The Great Migration: Recreating America

Marcia Chatelain
Marcia Chatelain
Georgetown University

Marcia Chatelain is Associate Professor of History and African American Studies at Georgetown University. The author of South Side Girls: Growing up in the Great Migration, Chatelain is a public voice on the history of African American children, race in America, as well as social movements. She has been quoted in articles in the New York Times, the Chicago Tribune, and the Washington Post, and has appeared on local television and national outlets including C-SPAN, MSNBC, CNN, BBC-America, and PBS. In 2016, Chatelain was named a “Top Influencer in Higher Education,” by the Chronicle of Higher Education. She is currently the Eric and Wendy Schmidt Fellow at the New America Foundation in Washington, D.C.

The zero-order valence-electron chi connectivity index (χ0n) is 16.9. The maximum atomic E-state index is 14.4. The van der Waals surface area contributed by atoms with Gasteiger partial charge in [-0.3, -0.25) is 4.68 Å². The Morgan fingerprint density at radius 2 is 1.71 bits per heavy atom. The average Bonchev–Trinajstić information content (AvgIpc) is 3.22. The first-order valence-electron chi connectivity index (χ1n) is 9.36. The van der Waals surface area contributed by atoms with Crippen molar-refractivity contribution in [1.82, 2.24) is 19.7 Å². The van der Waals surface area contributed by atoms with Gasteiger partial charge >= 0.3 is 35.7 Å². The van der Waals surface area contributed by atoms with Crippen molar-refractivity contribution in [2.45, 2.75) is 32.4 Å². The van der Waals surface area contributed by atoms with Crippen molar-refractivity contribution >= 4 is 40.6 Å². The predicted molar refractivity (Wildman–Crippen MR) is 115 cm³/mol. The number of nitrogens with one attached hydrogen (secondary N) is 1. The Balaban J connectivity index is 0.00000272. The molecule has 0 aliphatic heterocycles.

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The Great Migration was the mass movement of mostly rural Black Southerners to urban cores across the country between 1916 and 1970. It was one of the most important moments in American history and reconfigured the nation’s politics, arts, and culture. As millions of people confronted the challenges of a new labor market, housing segregation, and Northern racism, African American communities redefined themselves as representative of Southern sensibilities and Northern realities. In this course, Dr. Chatelain will explain how the Great Migration radically transformed urban issues, including urban real estate, schools, political alliances and voting patterns, as well as music, art, and literature. The Great Migration primed the nation for the radical changes of the mid-century civil rights movement, and the history of this moment continues to inform how we understand regional culture and race.

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